Who took the first Test catch of the 21st-century?
Funnily enough, the man who currently until very recently had the most Test catches as an outfielder - Mark Waugh at second slip held a nick from makeshift Indian opener MSK Prasad in the 11th over of the Australia vs. India Test at the SCG
which begun on the 2nd of January 2000. Waugh (and indeed the other five Australian fielders who took catches that day) were aided by the fact that Australian time heads all other cricketing nations bar New Zealand, who did not host a New Year Test in 1999/2000.
Q: Which wicketkeeper has taken the most catches in Youth ODIs?
A: Pinal Shah, who played for India Under-19 for just a single season, 2005/06, took 32 catches in his 17 Youth ODIs - he also made 9 stumpings. Shah, also a very capable batsman, is still just 22 but appears unlikely to have much of a full international career due to Mahendra Dhoni's presence. He has plenty of time to fight his way to second-in-line, however.
Q: And outfielder?
A: The remarkable Mahmudal Hasan has played 53 Youth ODIs for Bangladesh Under-19 (with a few more likely to be ahead yet), and has taken as many as 31 catches in that time - well clear of his nearest rival, the Indian Piyush Chawla, who took 20 from 2003/04 to 2006/07.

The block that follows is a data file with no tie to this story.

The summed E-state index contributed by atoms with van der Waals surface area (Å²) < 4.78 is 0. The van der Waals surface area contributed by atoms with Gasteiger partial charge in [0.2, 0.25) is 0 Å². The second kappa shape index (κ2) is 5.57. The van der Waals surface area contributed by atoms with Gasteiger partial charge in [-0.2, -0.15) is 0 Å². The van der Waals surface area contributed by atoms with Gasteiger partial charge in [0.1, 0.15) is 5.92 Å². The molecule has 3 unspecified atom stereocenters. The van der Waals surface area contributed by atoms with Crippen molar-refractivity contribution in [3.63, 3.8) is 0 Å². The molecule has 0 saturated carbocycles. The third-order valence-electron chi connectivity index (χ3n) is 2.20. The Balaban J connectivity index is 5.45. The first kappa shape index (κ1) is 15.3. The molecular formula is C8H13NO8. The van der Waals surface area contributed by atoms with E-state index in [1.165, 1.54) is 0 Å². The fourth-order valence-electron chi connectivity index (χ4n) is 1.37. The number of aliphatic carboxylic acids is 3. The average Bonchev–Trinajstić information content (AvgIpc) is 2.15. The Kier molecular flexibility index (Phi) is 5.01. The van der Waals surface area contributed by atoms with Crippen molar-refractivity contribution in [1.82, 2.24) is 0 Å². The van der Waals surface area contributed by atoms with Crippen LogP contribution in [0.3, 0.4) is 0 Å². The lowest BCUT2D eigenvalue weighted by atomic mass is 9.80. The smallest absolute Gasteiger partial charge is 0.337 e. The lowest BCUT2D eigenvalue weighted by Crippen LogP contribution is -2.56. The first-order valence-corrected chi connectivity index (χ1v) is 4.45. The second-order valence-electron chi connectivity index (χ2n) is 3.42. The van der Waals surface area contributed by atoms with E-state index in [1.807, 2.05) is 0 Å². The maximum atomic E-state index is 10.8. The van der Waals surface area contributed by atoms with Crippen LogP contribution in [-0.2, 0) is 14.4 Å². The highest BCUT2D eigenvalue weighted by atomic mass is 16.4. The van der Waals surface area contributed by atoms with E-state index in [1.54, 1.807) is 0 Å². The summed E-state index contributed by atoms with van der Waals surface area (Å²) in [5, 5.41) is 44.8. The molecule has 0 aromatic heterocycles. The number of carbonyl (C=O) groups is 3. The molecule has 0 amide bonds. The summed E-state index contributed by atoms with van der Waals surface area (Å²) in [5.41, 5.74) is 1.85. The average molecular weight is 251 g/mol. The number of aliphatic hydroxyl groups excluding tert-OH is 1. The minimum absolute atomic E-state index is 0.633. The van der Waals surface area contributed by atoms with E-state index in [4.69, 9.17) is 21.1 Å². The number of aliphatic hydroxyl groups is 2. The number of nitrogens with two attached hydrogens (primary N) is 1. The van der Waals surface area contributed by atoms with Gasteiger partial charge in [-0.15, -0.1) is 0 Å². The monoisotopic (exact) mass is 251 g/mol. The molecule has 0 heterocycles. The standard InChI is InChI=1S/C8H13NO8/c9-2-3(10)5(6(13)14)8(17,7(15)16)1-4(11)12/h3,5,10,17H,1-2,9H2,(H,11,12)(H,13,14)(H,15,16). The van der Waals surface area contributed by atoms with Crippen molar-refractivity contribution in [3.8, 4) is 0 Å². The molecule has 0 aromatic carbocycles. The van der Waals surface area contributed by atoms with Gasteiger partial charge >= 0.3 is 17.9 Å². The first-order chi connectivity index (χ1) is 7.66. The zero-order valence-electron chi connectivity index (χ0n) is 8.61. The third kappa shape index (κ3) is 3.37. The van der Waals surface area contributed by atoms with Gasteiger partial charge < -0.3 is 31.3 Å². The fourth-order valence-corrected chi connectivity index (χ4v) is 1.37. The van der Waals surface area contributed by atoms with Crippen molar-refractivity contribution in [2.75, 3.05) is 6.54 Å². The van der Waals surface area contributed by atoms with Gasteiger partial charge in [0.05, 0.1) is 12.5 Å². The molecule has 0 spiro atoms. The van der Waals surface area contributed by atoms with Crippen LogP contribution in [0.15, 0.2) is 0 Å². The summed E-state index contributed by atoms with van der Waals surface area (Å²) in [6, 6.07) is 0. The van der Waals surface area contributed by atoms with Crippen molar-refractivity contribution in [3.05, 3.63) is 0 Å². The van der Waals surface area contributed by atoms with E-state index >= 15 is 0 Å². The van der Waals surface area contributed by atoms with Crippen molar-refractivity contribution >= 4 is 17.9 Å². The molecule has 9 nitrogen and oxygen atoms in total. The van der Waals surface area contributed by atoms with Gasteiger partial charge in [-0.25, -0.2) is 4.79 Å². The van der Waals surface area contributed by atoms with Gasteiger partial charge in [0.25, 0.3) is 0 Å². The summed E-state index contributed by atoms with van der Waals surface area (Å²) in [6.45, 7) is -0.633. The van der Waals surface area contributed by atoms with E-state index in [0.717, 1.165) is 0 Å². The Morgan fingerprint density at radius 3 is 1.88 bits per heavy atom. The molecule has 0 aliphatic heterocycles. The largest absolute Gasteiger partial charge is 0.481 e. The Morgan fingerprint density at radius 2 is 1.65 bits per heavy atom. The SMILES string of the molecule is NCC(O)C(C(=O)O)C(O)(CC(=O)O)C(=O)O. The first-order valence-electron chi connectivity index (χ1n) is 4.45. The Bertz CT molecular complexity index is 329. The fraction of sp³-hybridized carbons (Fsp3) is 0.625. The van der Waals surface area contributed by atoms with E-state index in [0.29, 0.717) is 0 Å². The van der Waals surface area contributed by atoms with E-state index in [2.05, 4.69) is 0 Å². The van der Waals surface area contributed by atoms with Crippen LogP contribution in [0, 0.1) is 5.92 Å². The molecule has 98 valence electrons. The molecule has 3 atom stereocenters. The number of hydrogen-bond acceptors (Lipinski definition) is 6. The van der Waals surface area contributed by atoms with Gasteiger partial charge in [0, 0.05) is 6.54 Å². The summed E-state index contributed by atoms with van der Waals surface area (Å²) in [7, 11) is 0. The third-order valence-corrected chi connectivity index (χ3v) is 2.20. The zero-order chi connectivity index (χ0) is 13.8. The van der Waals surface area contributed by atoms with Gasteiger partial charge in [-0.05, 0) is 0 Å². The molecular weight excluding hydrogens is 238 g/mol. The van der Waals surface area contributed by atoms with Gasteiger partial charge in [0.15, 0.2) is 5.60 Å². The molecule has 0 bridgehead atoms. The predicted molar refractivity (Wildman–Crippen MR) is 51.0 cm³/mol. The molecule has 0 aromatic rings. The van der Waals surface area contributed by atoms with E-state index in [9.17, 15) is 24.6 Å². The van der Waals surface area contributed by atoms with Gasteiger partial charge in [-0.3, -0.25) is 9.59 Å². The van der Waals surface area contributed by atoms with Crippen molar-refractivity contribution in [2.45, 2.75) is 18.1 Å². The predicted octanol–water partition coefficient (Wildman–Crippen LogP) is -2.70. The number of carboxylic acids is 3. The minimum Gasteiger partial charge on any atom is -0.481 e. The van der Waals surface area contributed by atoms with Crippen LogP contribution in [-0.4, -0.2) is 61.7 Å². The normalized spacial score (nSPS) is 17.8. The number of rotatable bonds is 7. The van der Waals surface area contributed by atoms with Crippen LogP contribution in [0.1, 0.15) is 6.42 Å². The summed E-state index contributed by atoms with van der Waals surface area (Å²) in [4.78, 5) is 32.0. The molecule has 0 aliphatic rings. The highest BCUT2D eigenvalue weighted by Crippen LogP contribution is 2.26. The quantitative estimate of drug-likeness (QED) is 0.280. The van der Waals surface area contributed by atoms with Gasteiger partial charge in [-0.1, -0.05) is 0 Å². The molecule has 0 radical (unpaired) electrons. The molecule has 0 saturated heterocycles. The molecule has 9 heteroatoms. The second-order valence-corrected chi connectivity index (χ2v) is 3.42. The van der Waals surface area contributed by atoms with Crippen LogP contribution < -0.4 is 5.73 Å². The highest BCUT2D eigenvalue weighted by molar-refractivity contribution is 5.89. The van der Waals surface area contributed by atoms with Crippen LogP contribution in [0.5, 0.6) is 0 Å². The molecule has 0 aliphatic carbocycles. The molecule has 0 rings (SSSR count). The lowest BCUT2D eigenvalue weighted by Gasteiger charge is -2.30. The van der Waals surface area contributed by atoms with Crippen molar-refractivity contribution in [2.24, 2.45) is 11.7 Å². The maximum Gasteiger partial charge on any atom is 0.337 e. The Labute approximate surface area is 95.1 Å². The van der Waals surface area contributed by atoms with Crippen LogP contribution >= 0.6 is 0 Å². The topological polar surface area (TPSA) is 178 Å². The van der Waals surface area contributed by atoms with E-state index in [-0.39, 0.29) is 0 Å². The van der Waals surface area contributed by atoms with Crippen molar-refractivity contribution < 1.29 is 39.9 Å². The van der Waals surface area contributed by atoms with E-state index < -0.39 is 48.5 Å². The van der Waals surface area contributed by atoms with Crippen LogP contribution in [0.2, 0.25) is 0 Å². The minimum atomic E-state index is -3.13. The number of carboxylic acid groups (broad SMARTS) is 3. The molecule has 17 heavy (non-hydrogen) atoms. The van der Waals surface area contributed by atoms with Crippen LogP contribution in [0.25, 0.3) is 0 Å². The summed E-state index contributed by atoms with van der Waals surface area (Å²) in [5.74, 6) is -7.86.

Q: Who has taken most outfield catches for India in ODIs?
A: Mohammad Azharuddin took 156 catches in his 334 ODIs, a figure which is certainly not beyond catching-up for Sachin Tendulkar, who currently has 134 from his 440 ODIs.
Q: Is Rahul Dravid the only man to have taken 100 ODI outfield catches and also made a stumping?
A: Yes, he is - of the other 21 players to take 100 outfield ODI catches, only Younis Khan has even played as a wicketkeeper.
Q: Was the series in 1972 the first New Zealand Test tour of West Indies?
A: Yes, indeed it was - rather remarkably so, given that both teams had been among the Test fraternity for over 40 years by then. They had met a mere three times in New Zealand in that time, even. In no small part this was down to the cash-strapped nature of the operation of cricket in these countries - full-time professional administration was still some way away even in 1972 for both cricket boards, and by-and-large the teams to send sides to either country tended to be the more affluent ones.